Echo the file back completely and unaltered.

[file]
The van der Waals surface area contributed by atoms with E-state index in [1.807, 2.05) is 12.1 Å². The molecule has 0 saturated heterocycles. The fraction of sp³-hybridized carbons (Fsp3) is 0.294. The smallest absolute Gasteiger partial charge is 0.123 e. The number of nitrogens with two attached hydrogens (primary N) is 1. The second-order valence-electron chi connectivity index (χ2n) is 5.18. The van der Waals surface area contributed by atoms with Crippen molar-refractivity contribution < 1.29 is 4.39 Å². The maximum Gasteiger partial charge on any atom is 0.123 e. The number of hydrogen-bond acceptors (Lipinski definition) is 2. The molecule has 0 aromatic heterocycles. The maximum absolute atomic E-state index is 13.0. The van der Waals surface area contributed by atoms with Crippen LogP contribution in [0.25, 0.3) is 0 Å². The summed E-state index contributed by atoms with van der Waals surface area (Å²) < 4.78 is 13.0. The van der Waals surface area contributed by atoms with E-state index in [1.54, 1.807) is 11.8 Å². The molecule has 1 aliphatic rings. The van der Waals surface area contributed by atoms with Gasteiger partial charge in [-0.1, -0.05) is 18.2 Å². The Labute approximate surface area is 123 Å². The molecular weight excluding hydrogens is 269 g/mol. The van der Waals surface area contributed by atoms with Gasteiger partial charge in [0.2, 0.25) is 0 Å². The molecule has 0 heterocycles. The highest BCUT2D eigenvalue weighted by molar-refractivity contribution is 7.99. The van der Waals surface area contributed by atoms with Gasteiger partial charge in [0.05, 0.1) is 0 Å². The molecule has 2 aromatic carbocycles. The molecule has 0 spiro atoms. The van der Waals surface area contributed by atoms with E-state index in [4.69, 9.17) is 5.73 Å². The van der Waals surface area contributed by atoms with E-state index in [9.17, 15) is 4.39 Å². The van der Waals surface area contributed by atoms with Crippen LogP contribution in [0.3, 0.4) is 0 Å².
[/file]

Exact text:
The van der Waals surface area contributed by atoms with E-state index in [1.807, 2.05) is 12.1 Å². The molecule has 0 saturated heterocycles. The fraction of sp³-hybridized carbons (Fsp3) is 0.294. The smallest absolute Gasteiger partial charge is 0.123 e. The number of nitrogens with two attached hydrogens (primary N) is 1. The second-order valence-electron chi connectivity index (χ2n) is 5.18. The van der Waals surface area contributed by atoms with Crippen molar-refractivity contribution < 1.29 is 4.39 Å². The maximum Gasteiger partial charge on any atom is 0.123 e. The number of hydrogen-bond acceptors (Lipinski definition) is 2. The molecule has 0 aromatic heterocycles. The maximum absolute atomic E-state index is 13.0. The van der Waals surface area contributed by atoms with Crippen LogP contribution in [0.25, 0.3) is 0 Å². The summed E-state index contributed by atoms with van der Waals surface area (Å²) < 4.78 is 13.0. The van der Waals surface area contributed by atoms with E-state index in [1.54, 1.807) is 11.8 Å². The molecule has 1 aliphatic rings. The van der Waals surface area contributed by atoms with Gasteiger partial charge in [-0.1, -0.05) is 18.2 Å². The Labute approximate surface area is 123 Å². The molecular weight excluding hydrogens is 269 g/mol. The van der Waals surface area contributed by atoms with Gasteiger partial charge in [0.2, 0.25) is 0 Å². The molecule has 0 heterocycles. The highest BCUT2D eigenvalue weighted by molar-refractivity contribution is 7.99. The van der Waals surface area contributed by atoms with Gasteiger partial charge in [0.05, 0.1) is 0 Å². The molecule has 2 aromatic carbocycles. The molecule has 0 spiro atoms. The van der Waals surface area contributed by atoms with E-state index in [4.69, 9.17) is 5.73 Å². The van der Waals surface area contributed by atoms with E-state index in [9.17, 15) is 4.39 Å². The van der Waals surface area contributed by atoms with Crippen LogP contribution in [0.3, 0.4) is 0 Å².